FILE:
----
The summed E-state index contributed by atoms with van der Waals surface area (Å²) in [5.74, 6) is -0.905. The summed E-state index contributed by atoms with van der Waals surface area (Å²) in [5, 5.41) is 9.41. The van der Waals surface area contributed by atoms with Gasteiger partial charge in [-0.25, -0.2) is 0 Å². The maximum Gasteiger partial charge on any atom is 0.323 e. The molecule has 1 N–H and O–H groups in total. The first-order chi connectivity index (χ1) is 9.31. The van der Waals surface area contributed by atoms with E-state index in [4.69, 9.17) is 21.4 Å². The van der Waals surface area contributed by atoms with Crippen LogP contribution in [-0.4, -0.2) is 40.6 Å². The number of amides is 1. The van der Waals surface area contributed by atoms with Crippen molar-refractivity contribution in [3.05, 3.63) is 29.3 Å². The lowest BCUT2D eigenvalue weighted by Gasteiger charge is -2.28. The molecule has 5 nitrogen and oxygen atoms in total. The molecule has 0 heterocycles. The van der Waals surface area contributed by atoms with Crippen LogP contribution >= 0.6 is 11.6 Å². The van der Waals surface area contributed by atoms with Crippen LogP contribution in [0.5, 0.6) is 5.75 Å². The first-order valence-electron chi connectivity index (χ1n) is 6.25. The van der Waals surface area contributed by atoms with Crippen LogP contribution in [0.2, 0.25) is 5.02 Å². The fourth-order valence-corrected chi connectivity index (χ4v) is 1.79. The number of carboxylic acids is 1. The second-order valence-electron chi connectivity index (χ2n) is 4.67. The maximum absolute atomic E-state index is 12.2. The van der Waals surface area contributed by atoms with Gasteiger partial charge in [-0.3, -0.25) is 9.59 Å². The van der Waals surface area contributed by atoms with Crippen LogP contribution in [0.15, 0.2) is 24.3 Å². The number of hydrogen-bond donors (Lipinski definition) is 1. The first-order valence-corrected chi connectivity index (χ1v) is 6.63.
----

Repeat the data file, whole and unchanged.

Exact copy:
The summed E-state index contributed by atoms with van der Waals surface area (Å²) in [5.74, 6) is -0.905. The summed E-state index contributed by atoms with van der Waals surface area (Å²) in [5, 5.41) is 9.41. The van der Waals surface area contributed by atoms with Gasteiger partial charge in [-0.25, -0.2) is 0 Å². The maximum Gasteiger partial charge on any atom is 0.323 e. The molecule has 1 N–H and O–H groups in total. The first-order chi connectivity index (χ1) is 9.31. The van der Waals surface area contributed by atoms with E-state index in [4.69, 9.17) is 21.4 Å². The van der Waals surface area contributed by atoms with Crippen LogP contribution in [-0.4, -0.2) is 40.6 Å². The number of amides is 1. The van der Waals surface area contributed by atoms with Crippen molar-refractivity contribution in [3.05, 3.63) is 29.3 Å². The lowest BCUT2D eigenvalue weighted by Gasteiger charge is -2.28. The molecule has 5 nitrogen and oxygen atoms in total. The molecule has 0 heterocycles. The van der Waals surface area contributed by atoms with Crippen LogP contribution >= 0.6 is 11.6 Å². The van der Waals surface area contributed by atoms with Crippen LogP contribution in [0.5, 0.6) is 5.75 Å². The first-order valence-electron chi connectivity index (χ1n) is 6.25. The van der Waals surface area contributed by atoms with Crippen LogP contribution in [0.2, 0.25) is 5.02 Å². The fourth-order valence-corrected chi connectivity index (χ4v) is 1.79. The number of carboxylic acids is 1. The second-order valence-electron chi connectivity index (χ2n) is 4.67. The maximum absolute atomic E-state index is 12.2. The van der Waals surface area contributed by atoms with Gasteiger partial charge in [-0.3, -0.25) is 9.59 Å². The van der Waals surface area contributed by atoms with Crippen LogP contribution in [0.15, 0.2) is 24.3 Å². The number of hydrogen-bond donors (Lipinski definition) is 1. The first-order valence-corrected chi connectivity index (χ1v) is 6.63.